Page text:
Categotry Archives: Business

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Al Lapin Jr.

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Categories: Business

alapin.jpgFor entrepreneur Al Lapin Jr., the sweet smell of success came in blueberry, boysenberry and maple flavors.
In 1958, Lapin and his brother Jerry pooled together $25,000 and founded the International House of Pancakes. The blue-roofed chain of 24-hour restaurants offered breakfast staples like bacon and eggs paired with buttermilk, silver dollar or “Rooty Tooty Fresh and Fruity” pancakes.
Lapin turned that one IHOP in Toluca Lake, Calif., into a franchising empire of more than 1,100 restaurants throughout the United States and Canada. In the 1960s, IHOP acquired smaller eateries like Orange Julius and The Original House of Pies.
Occasionally, Lapin’s business sense went awry. The former president of the International Franchise Association lost money on ventures like Pizza Playhouse, a service that delivered pizza and videos; he declared bankruptcy in 1989.
The New York native studied filmmaking at the University of Southern California. In recent years, he served as the executive producer on the 2001 movie, “Race to Space,” starring James Woods and Annabeth Gish.
Lapin died on June 16 of cancer. He was 76.

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Gerry McNeil

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Categories: Business, Sports

Gerard “Gerry” McNeil, a former goaltender for the Montreal Canadiens, died on June 17. Cause of death was not released. He was 78.
The Quebec City native was only 17 when he attended his first training camp in 1943. Starting with the Cincinnati Mohawks and the Montreal Royals, he honed his skills during six minor league seasons, and was named the most valuable player three years in a row.
McNeil replaced Canadiens’ Hall of Famer Bill Durnan in the midst of the 1950 playoffs and backstopped the team to the Stanley Cup finals in 1951 and 1952. During the 1952-53 season, he led Montreal to a Stanley Cup win.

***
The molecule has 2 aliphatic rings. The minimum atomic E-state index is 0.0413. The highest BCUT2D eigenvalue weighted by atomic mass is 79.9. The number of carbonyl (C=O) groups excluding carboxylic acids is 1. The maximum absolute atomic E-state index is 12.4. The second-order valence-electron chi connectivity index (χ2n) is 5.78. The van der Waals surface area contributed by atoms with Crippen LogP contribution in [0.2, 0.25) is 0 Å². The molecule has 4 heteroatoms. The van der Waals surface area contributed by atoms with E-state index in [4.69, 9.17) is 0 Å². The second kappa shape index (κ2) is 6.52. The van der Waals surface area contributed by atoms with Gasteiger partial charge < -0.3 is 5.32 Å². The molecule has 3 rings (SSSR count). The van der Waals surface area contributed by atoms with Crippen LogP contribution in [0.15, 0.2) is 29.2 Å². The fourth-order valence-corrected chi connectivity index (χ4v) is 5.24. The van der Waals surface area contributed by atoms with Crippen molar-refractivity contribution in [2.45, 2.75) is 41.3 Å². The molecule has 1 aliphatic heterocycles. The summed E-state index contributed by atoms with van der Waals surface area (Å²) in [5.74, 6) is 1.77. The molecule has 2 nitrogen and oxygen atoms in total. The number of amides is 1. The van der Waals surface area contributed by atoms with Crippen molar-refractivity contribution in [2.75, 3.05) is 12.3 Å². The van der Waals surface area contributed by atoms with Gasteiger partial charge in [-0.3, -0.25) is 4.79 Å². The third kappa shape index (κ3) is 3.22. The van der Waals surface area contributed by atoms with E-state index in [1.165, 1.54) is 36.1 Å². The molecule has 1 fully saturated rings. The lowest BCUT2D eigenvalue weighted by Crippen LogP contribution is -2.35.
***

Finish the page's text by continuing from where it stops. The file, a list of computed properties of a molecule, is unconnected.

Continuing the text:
One of hockey’s last ambidextrous goalies, McNeil lost his starting position at the end of the 1953-54 season to Jacques Plante, a young superstar who became the first goalie to don a face mask and skate behind the net to stop a puck. During the Stanley Cup finals against Detroit that year, Plante was pulled and veteran McNeil was placed on the ice to help the team win the next two games and force a seventh.
The seventh game would bring about McNeil’s downfall. In overtime, he allowed an easy shot to get past him. The missed goal, which earned Detroit the Stanley Cup, crushed McNeil’s confidence. He bailed out of the sport for a season to teach junior hockey, but eventually returned to Montreal as Plante’s back-up.
Although McNeil was part of the Canadiens when the team won the Stanley Cup in the 1956-57 season, he never again played as an NHL starter. After retiring from hockey, McNeil spent 20 years working at the Seagram Distilleries.
Career Statistics From the Internet Hockey Database

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Jack McClelland

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Categories: Business, Media, Military

Unlike other publishers, John G. McClelland was willing to lose money on talented writers. He often said his company, McClelland & Stewart, published “authors not books.”
Born in Toronto, McClelland served as a torpedo boat captain in the Royal Navy during World War II. When he returned to Canada in 1946, he began working for his father’s publishing business. McClelland became president 15 years later and transformed McClelland & Stewart into a prestigious literary house by publishing and marketing Canadian authors like Alice Munro, Michael Ondaatje, Mordecai Richler, Pierre Berton and Margaret Atwood. He also established a first novel contest in 1977 that offered an annual $50,000 prize.